Massachusetts Daily Collegian

A free and responsible press serving the UMass community since 1890

A free and responsible press serving the UMass community since 1890

Massachusetts Daily Collegian

A free and responsible press serving the UMass community since 1890

Massachusetts Daily Collegian

‘Hurry sickness’ is actually wasting our time


Before you even start reading this article, find a piece of paper – printer paper, notebook paper or any other sheet about that size.

Now write all the things you do while procrastinating or getting sidetracked during homework or other important tasks. These could include going on Facebook, checking email or making food. List these common distractions so when you’re done, you can rip off each word into a separate little piece.

Think of the full sheet of paper as a daily task. What you’re left with after ripping the individual pieces shows how much time you waste while trying to complete this task.

That really puts things in perspective, doesn’t it?

When I did this activity, I had about one-fifth of a sheet of printer paper left. That is an incredible amount of time wasted on silly things. This made me realize that I need to learn how to prioritize my time and cure myself of “hurry sickness.”

Interestingly enough, by definition of hurry sickness, those who have it – which is most of us – should not be procrastinators. Rosemary K.M. Sword, in Psychology Today, describes hurry sickness as “a behavior pattern characterized by continual rushing and anxiousness; an overwhelming and continual sense of urgency” and “a malaise in which a person feels chronically short of time, and so tends to perform every task faster and to get flustered when encountering any kind of delay.”

Sometimes it feels like there are just not enough hours in the day, so there is no time to lose. This leads to the need to speed on the highway, rush around or even talk quickly. But then when trying to actually sit down and study, many of us think, “There’s a Facebook post I need to respond to” or, “My inbox has 15 emails I need to look at.”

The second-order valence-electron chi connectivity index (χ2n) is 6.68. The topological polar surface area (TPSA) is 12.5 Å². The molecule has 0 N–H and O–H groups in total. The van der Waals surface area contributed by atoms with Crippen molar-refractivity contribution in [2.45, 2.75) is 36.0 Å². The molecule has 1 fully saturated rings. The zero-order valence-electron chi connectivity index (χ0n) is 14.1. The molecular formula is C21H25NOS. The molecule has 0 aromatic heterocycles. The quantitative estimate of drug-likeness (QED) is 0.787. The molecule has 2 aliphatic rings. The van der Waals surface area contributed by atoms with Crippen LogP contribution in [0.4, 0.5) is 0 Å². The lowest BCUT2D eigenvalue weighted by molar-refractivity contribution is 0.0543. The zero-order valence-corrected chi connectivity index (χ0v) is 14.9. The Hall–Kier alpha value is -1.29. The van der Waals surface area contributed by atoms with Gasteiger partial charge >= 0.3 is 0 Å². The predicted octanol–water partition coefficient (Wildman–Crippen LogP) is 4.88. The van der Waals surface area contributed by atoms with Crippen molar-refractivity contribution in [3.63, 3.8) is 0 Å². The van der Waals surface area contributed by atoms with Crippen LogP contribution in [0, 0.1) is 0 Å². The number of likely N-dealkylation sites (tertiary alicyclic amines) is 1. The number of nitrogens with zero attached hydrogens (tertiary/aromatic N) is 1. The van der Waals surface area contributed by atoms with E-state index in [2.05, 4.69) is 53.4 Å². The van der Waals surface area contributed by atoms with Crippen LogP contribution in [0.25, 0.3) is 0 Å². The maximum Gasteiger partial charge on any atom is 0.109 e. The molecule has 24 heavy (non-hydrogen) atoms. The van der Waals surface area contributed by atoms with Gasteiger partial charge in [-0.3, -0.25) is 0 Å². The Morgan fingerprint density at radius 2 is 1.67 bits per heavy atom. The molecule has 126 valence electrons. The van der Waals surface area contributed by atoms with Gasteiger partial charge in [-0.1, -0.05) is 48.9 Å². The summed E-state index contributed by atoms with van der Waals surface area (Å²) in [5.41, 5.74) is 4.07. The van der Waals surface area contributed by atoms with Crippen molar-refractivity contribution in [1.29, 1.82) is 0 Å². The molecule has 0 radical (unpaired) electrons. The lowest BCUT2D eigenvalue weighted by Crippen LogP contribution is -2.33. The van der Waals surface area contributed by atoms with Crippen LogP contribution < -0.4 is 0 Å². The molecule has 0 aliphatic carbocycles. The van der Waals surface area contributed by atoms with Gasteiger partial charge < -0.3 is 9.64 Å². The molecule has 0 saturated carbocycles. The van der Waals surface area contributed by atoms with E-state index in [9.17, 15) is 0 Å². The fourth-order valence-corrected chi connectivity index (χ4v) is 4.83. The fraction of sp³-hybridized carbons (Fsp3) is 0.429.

Before you know it, two hours go by. Two hours that you tried to save earlier by not fully enjoying every moment of the day.

Technological devices have been invented to try to help us. “Clothes dryers that steam the wrinkles out, dishwashers that clean not only the dishes but also the pots and pans, drive-throughs that wash and wax the car, toaster ovens and microwaves to warm up pre-packaged dinner and robotic vacuums that suck up dirt off rugs and dust bunnies on floors,” Sword writes.

“All of these valuable time savers are meant to give us more spare time – which we rebranded and upgraded to ‘leisure’ time (available time for ease and relaxation). Unfortunately – and ironically – for all these hi-tech wonders, we have less and less spare time.”

USA Today conducted a national survey that showed most people ages 18 to 33 feel busier every year. Maybe it’s because of the constant technological interruptions that we feel obligated to tend to before our first priority obligations. This creates a downward spiral toward distraction doom.

Once thrown off track, it can take around 23 minutes for a worker to return to his or her original task, Gloria Mark told the Wall Street Journal. Mark is a professor of informatics at the University of California, Irvine, who studies digital distraction.

If it takes 20 to 25 minutes to regain focus, some people don’t even get back to their original objective because they get sidetracked again before that amount of time goes by.

I personally categorize my daily tasks into school, personal care, social and time-wasters, and found that my personal care category had the longest list. However, each task requires only a short period of time, such as showering and brushing my teeth. These tasks are naturally scheduled at this point as I’ve been taking care of my personal hygiene all my life.

I question why it is that I can make time for those small responsibilities, eating, hanging out with friends and checking social media, but not for strictly concentrating or relaxing.

It’s a wake-up call – literally. I spend so much time doing things during the day that it makes it difficult to wake up in the morning because I’m so tired. We need to learn to take a breath and schedule relaxation time the same way we plan everything else in the day.

Relaxation might mean watching television for one person while it translates to reading or meditating for another. Whatever the preference though, it would be for the benefit of all to make time for these exercises.

If we waste so much time on a daily basis, I would rather spend that time doing something enjoyable instead of regretting it at the end of the day.

Karen Podorefsky is a Collegian Columnist and can be reached at [email protected].

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